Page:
No time to hold on to it, no time to think. Instinctively, Éomer followed the orc's example and rolled, as with a rush of air, a spiked club hit the wall with bone-shattering force, missing him by the breadth of a hair. Completing the defence-motion by rolling over his shoulder, Éomer landed on his feet with cat-like agility, lashing out again even as he rose. A pained grunt rewarded his effort, and the club clattered to the ground. A second strike to the orc's head ended its misery, and Éomer whirled back in time to see a blurred shape hurl itself at him. It was too late to avoid the impact, and his bones groaned as this time, he was thrown against the rock. Somehow, he managed to hold on to his axe, but could not lift it. Though smaller than he, the orc was incredibly strong, it's muscles hardened by a life of hardship and violence. Never having fought one of these creatures in hand-to-hand combat, Éomer realised quickly that he was in trouble when long claws sank into his arms and a curse was spat at him, followed by a malicious chuckle, the yellow eyes in front of his face burning with lust for his blood. Slowly, Éomer's axe hand was forced down.

"Now you die, Strawhead!"

Pointed fangs went for his throat with the speed of a striking snake – and sunk into his left hand which he brought up in defence against the orc's grip. Amusement over his desperate struggle gleamed in the luminous eyes and the beast clenched its jaw, observing him in obvious delight while blood welled up around its lips. And still it pressed toward him while it mauled his hand, getting within strike distance no matter what Éomer did. The muscles of his arms trembled with the strain of trying to keep the creature away and bring up his weapon. Suddenly, the orc spat out his hand and with one mighty jerk, forced his arm aside to go for his throat again.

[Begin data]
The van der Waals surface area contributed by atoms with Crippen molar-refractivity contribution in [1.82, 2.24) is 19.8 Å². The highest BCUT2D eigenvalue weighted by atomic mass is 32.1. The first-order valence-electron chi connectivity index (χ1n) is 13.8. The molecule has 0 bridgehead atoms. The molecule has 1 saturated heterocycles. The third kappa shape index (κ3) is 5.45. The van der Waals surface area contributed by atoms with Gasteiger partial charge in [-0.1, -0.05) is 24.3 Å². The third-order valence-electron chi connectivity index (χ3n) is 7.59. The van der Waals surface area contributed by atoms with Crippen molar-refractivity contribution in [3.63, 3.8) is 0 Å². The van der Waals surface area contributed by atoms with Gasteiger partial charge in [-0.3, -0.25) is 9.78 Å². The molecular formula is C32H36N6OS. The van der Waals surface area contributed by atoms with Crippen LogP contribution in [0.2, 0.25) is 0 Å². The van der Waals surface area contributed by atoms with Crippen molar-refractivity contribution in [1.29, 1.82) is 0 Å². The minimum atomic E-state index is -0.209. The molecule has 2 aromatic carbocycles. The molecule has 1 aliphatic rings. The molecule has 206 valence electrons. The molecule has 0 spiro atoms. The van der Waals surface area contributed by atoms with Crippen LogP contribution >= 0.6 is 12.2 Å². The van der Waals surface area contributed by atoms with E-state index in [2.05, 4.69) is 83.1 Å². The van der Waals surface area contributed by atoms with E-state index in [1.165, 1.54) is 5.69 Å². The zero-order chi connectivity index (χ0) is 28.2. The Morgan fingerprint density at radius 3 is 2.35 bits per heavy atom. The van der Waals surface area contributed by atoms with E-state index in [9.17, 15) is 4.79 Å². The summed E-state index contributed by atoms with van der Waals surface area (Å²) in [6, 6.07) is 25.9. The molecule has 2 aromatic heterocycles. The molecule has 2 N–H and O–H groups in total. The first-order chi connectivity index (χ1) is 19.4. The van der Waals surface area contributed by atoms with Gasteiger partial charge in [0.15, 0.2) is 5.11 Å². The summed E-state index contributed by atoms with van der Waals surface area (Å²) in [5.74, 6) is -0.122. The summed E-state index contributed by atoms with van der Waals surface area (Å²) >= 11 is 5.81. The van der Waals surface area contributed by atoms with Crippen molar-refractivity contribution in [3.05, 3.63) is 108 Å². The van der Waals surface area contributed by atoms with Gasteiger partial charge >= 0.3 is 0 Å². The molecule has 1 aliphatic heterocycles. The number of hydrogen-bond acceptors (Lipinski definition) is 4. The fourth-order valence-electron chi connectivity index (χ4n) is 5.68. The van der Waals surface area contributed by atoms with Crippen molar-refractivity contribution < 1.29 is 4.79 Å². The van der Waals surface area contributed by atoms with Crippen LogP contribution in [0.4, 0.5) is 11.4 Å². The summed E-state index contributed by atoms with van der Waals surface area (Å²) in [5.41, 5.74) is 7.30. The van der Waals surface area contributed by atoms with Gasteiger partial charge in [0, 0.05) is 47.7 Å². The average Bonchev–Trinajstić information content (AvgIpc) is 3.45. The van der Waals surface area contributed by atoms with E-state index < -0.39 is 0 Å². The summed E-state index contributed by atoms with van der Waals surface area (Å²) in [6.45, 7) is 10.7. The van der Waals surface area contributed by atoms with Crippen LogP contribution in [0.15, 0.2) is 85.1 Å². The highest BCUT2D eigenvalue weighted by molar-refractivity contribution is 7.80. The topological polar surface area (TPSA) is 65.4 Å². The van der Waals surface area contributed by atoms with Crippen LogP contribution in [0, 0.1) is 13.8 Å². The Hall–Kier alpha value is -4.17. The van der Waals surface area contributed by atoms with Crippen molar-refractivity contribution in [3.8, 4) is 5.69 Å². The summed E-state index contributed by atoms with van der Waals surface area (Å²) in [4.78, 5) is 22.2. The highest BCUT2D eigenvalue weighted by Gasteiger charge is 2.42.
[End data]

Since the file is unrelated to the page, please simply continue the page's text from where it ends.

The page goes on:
His reaction was pure instinct. With a violent thrust, the son of Éomund knocked his brow against the beast's opened jaws, causing it to howl in pain as its teeth first ripped through his skin and then shattered when they met with the harder bone of its opponent's skull. For a moment, its strength waned, and without hesitation, Éomer freed his arm and swung the axe in a deadly half-circle upwards, cleaving the orc's head clear from its neck and sending it flying through the cave. Yellow eyes widened in shock even as the deformed thing rolled into a corner, and then glazed over. Placing a heavy boot against the still standing body, Éomer pushed it back, and the carcass collapsed in a heap on the floor as an ear-splitting roar filled the cave. He swivelled, axe ready to hew down whatever came within his reach, when something punched against his right leg with a sharp sound, and the weapon fell from his hands.